Vol. 3 No. 10
Great weather, great beer! Last month's meeting took place once again in the outdoor beer garden at Mugs. We're very fortunate to have three meetings in a row outside!
Our meeting was terrific! We had not one, but two fantastic guest speakers: Paul Sayler, the brewer at the new Commonwealth Brewery in Manhattan, and Bob Brewer of Anchor Brewing in San Francisco, who captivated our meeting with their vast beer knowledge.
Paul Saylor spoke first. He told us that Commonwealth, which is located in Rockefeller Center on 48th Street in Manhattan, offers a Vienna, Porter, Pilsner, Wheat, Pale Ale and ESB, and will be adding a few seasonals soon. Paul has a complete Zymurological background from brewing both at the original Commonwealth Brewery in Boston, and at the Catamount Brewery in Vermont, where he served as an assistant brewer. While at Catamount, Paul had a opportunity to produce beers with several yeast strains, instead of the all-too-common practice of using one strain for all the beers being produced.
The Commonwealth Brewery in Manhattan is a modern, 15 barrel brewpub, with a menu that accompanies Paul's beers quite nicely. Thanks Paul, for sharing your brewing skills with us!
Bob Brewer was next to address our members. The Anchor Brewing Company is a pioneer in the microbrew industry. Though they have expanded production over the last several years, they produce the same lineup of excellent beers: Anchor Steam, Anchor Porter, Anchor Wheat, Liberty Ale, and last but not least, Old Foghorn. For many members, the Anchor lineup was the first to prove that American Microbrewed beer can be world-class. Bob discussed Anchor's decision to offer a bottled version of their Barley Wine, Old Foghorn, as well as telling us about Anchor's new venture in the Rye Whiskey industry. I want to thank Bob for his generosity in contributing to our raffle: he gave us a lucite tap handle, and Anchor Steam signs.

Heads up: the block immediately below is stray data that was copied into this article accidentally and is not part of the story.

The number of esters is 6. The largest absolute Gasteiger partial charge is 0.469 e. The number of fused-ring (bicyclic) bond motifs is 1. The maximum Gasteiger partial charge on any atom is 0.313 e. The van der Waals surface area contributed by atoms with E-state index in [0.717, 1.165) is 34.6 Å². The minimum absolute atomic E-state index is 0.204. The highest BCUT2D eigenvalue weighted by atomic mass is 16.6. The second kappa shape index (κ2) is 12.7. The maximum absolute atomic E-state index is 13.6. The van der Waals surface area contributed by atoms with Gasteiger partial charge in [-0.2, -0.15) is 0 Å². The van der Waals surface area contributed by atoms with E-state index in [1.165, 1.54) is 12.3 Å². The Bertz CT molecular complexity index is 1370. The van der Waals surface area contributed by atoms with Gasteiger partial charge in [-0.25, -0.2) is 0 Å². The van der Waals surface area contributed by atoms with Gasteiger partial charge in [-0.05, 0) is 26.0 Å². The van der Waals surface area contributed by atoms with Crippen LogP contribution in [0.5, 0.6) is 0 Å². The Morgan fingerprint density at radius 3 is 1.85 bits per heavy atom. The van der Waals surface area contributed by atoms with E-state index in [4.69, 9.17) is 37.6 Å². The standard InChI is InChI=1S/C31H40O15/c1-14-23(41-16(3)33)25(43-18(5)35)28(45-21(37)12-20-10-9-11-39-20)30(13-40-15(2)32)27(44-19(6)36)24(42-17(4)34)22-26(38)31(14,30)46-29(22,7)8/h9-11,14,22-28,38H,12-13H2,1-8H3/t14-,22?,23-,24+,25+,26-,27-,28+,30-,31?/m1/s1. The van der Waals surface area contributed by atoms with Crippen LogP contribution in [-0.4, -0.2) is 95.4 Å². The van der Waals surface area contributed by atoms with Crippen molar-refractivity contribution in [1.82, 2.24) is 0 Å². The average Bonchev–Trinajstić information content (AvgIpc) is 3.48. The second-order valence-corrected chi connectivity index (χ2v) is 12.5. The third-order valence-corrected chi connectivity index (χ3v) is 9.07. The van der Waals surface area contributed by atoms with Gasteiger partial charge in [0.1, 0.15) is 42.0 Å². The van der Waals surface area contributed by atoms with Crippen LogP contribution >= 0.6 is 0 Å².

We enjoyed several tasty homebrews from many members; among them was the stout brought in a keg by George DePiro. Good job, George, and post to all the exceptional beers that were sampled! Lastly, I want to bid a club farewell to John Dittman, who is leaving us, but has promised to keep in touch.
(John has sent us a couple of articles, which will appear in future issues-Ed.)
This Month's Meeting is once again at Mug's Ale House, 125 Bedford Avenue in Brooklyn, on Wednesday, October 9, 7:30 PM. Our guest speaker is Robert Schemidsch, importer from the Spaten Brewery, the original brewer of the Oktoberfest beer! Ein Schwein Zuppa!
We now all marvel at the amount of trees and sheer spaciousness of the campus, although "Trim Hall" (a rather rude name, as the guys point out) is not easily found. All of our traveling stress is relieved upon finding a slick and modern dorm with central air-conditioning, a TV in the lounge, and a fridge stocked with the three Longshot brews waiting for us! In our rooms are also left gift bags with T-shirts, dice, and other novelties. Wow, I feel like a VIP already!